Movies for you to Buy
The 50 Km Rotorua
Branch Railway was opened on the 24th
November 1893 and runs between Putararu
and Rotorua. Construction was commenced by
the Thames Valley and Rotorua Railway
Company and was completed by the Public
The last train to run on the line was a
special excursion on the 24th February
2002 and since then the line became
overgrown and many sleepers and track
fastenings have been stolen.
Rotorua Ngongotaha Railway Trust secured
a lease over the whole line in December
of 2009 and have subsequently begun the
onerous task of reinstating it to a
mainline standard. This is a film on the
life and times of the line.
River Rats is the remarkable story
surrounding Robert ‘Baldy’ Baldwin’s long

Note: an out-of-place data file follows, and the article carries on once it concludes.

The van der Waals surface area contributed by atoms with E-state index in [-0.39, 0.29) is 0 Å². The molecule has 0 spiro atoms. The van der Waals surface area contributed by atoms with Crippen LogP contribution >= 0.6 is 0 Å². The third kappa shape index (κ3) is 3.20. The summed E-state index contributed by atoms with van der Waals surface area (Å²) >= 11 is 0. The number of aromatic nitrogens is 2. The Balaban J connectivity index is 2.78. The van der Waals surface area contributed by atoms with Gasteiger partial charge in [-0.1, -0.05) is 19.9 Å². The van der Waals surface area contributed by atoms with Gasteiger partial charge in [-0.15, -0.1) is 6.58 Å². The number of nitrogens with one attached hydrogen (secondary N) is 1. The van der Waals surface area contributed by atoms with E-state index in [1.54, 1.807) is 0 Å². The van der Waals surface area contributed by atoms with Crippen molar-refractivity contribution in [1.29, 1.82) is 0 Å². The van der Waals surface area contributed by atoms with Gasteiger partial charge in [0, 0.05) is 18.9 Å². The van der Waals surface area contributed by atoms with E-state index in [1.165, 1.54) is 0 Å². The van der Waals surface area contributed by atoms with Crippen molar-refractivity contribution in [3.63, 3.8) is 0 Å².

relationship with the Whanganui river. It
depicts his life from early school days when
he experienced his first trip on an old
Hatrick riverboat, to his time spent
canoeing down the river as a guide, the
building of his two steel riverboats and his
subsequent recovery from a stroke, aided and
abetted by his wife Trixie.
His stroke, happening just as his life long
ambition of owning and operating a replica
riverboat came to fruition, was ultimately
overcome by his love of the river and his
desire to share it with others in the boat
he had recently built.
The film includes additional input from
other people who have had a long involvement